10. The aforesaid observations, if carefully examined would go to show that they do not help the appellant at all. What their Lordships laid down was that evidence let in on one issue could not be made the foundation for decision of another and different issue, which was not present to the minds of the parties and on which they had no opportunity of adducing evidence. The issue whether the die is a dangerous part of the machinery cannot be said to be different from the issue whether the die needed a guard in view of Section 21 of the Factories Act. Both the issues are akin to each other and in substance the same. It would, therefore, be idle to contend that the real issue whether the machinery was dangerous was not before the parties and as such the firm (appellant) had no opportunity of adducing evidence thereon. In fact, the appellant did adduce evidence on this point and also cross-examined the court-witness, having the aforesaid issue in mind.
11. Thus, this is a case where the parties went to trial with full knowledge that the question whether the machinery was dangerous or not was in issue and as such there is no question of prejudice to the appellant. The contention of the appellant was, therefore, rightly negatived by the learned Judge,
12. The next question for consideration is whether the die was a dangerous part of the machinery and as such needed a guard. It appears to us that this is primarily a question of fact, which could not be challenged even in appeal before the learned Single Judge in view of the provisions of Section 82 of the Act. Sub-section (2) of Section 82 lays down that an appeal shall lie to the High Court from an order of an Employees Insurance Court, if it involves a substantial question of law. In Hindle v. Birtwistle, 1897-1 Q.B. 192 it was held that the question whether a part of a machinery is dangerous within the meaning of the Factories Act is one of fact in each case and will depend on whether there is a substantial probability that accidents will result from use of the machinery. If the question is one of fact no appeal would lie to the High Court in view of Section 82.
13. The question whether a particular machinery or part thereof is dangerous or not can be looked upon as a question of law only where the Court commits an error in construing the word 'dangerous' which has not been defined in the Act. However, as this point was not raised we propose to consider whether the finding of the Court which has been upheld by the Single Judge that the die was a dangerous part of the machinery is correct or not.
14. As pointed out above the word 'dangerous' has not been defined in the Act. But it has been construed in a number of English decisions in the context of such laws. In 1897-1 QB 192 (ibid) which is a leading case on the point it was held as under:
'It seems to me that machinery is dangerous, if in the ordinary course of human affairs danger may reasonably be anticipated from it when it is worked without protection. To say that because accidents have happened through its use therefore it must be dangerous, is wrong. To say that because no accidents would happen if it were worked with absolute care therefore it cannot be dangerous, is also wrong. In considering whether machinery is dangerous the contingency of carelessness on the part of workman in charge of it, the frequency with which such contingency is likely to occur, and all other matters likely to make the machine become dangerous, are to be taken into consideration. If taking what is reasonably certain to happen, the court thinks there is a substantial probability that accidents will result from the machinery, the machinery is dangerous within the Act, and the court should convict.'
14-A. In a more recent case in John Summers & Sons Ltd. v. Frost, 1955-1 All ER 870 the grinding wheel of a power driven grinding machine was held to be a dangerous part of the machinery requiring a secure fencing on the basis of the same principles.
15. Learned counsel for the appellant brought to our notice the case of Close v. Steel Company of Wales Ltd., 1960-2 All ER 657 affirmed in 1962-2 All ER 953 but we do not find any departure from the principles laid down in 1897-1 QB 192 (supra). It was observed therein as under:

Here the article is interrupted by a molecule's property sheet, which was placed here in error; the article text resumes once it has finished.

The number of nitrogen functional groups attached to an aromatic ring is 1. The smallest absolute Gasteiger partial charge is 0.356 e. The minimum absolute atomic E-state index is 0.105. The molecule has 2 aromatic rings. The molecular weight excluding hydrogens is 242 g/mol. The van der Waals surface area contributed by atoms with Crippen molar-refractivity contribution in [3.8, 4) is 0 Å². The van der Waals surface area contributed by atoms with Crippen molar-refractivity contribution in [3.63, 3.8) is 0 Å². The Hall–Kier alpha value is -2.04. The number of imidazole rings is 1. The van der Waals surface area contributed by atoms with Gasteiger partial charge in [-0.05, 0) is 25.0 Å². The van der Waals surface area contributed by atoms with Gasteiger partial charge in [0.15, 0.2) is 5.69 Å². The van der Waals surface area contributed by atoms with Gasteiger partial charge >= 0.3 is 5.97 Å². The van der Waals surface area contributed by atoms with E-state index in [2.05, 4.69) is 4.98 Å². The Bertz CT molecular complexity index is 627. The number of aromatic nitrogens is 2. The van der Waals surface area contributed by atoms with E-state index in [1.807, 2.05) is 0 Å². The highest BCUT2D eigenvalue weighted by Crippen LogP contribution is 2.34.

'A part of a machine should not be regarded as dangerous within the language of the section unless the risk and the injury can be fairly described as reasonably foreseeable in the ordinary course.'
16. From the aforesaid decisions it is clear that a machinery or part thereof, is dangerous if in the ordinary course of its working danger may reasonably be anticipated from it when working without protection, taking into account the various factors incidental to its working, including the carelessness of the workman.
17. We may here briefly refer to the evidence adduced by both the parties on this point. Shri Prabhakar Lamore (P. W. 1) Factory Inspector clearly stated that the die was a dangerous part of the machinery and as such it was necessary to provide a guard. He further added that if the guard had been properly provided the possibility of such an accident would be excluded. The evidence of this witness was contradicted by Bashir Hussain (D. W. 1), who is an employee of the firm as well as by the court-witness Shri Moolraj Dalani (C. W. 1). The question whether the die is dangerous part of the machinery is more or less a matter of opinion and there can be a difference of opinion, if it is examined from different points of view,
18. It may be that ordinarily such accidents may be rare. But that would make no difference, because in the ordinary process of its working the hand of the workman can very easily go under the die through negligence, or otherwise in the absence of the guard. Even Shri Moolraj Dalani (C. W. 1) had to accept in his examination-in-chief that to some extent safety was ensured by providing a guard, though not much. The degree of safety would no doubt depend on the type of the guard provided. Perhaps, the witness was influenced by the consideration that by providing a guard operational efficiency of the machinery would be effected. But that is no consideration. The object of the guard is to prevent the hand of the workman coming under the die in an unwary moment, and thereby ensuring the safety of the workman. Without the guard the possibility of the hand coming under the die is definitely there. The tin has to be manipulated by hand' close to the die while operating the machine and the hand is bound to be injured, if it comes under the die, in the course of its operation. The die is, therefore, clearly a dangerous part of the machinery requiring a guard.
19. We, therefore, agree with the learned Single Judge that as the firm had failed to provide a guard at the die, which is a dangerous part of the machinery, it had contravened Section 21 of the Factories Act, 1948, and as such was liable under Section 66 of the Act.
20. No other point was pressed before us.
21. The appeal, therefore, fails and ishereby dismissed with costs; counsel'sfee Rs. 25/-, if certified.